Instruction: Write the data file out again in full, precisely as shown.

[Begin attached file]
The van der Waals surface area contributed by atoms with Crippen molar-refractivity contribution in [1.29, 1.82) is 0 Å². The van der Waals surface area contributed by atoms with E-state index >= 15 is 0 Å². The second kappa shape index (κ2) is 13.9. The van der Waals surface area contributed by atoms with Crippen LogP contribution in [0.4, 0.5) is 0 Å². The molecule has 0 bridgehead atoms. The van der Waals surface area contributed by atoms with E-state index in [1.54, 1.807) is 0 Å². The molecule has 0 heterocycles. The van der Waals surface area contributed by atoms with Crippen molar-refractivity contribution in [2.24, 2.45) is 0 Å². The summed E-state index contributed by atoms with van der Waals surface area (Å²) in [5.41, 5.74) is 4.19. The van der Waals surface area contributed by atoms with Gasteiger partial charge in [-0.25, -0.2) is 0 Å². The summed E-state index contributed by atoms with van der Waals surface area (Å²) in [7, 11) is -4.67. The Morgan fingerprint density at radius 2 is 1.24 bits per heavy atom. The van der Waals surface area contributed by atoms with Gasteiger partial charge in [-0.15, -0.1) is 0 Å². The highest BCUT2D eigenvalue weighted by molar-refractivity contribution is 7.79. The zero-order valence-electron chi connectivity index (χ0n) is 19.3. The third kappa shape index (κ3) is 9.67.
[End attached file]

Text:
The van der Waals surface area contributed by atoms with Crippen molar-refractivity contribution in [1.29, 1.82) is 0 Å². The van der Waals surface area contributed by atoms with E-state index >= 15 is 0 Å². The second kappa shape index (κ2) is 13.9. The van der Waals surface area contributed by atoms with Crippen LogP contribution in [0.4, 0.5) is 0 Å². The molecule has 0 bridgehead atoms. The van der Waals surface area contributed by atoms with E-state index in [1.54, 1.807) is 0 Å². The molecule has 0 heterocycles. The van der Waals surface area contributed by atoms with Crippen molar-refractivity contribution in [2.24, 2.45) is 0 Å². The summed E-state index contributed by atoms with van der Waals surface area (Å²) in [5.41, 5.74) is 4.19. The van der Waals surface area contributed by atoms with Gasteiger partial charge in [-0.25, -0.2) is 0 Å². The summed E-state index contributed by atoms with van der Waals surface area (Å²) in [7, 11) is -4.67. The Morgan fingerprint density at radius 2 is 1.24 bits per heavy atom. The van der Waals surface area contributed by atoms with Gasteiger partial charge in [-0.15, -0.1) is 0 Å². The highest BCUT2D eigenvalue weighted by molar-refractivity contribution is 7.79. The zero-order valence-electron chi connectivity index (χ0n) is 19.3. The third kappa shape index (κ3) is 9.67.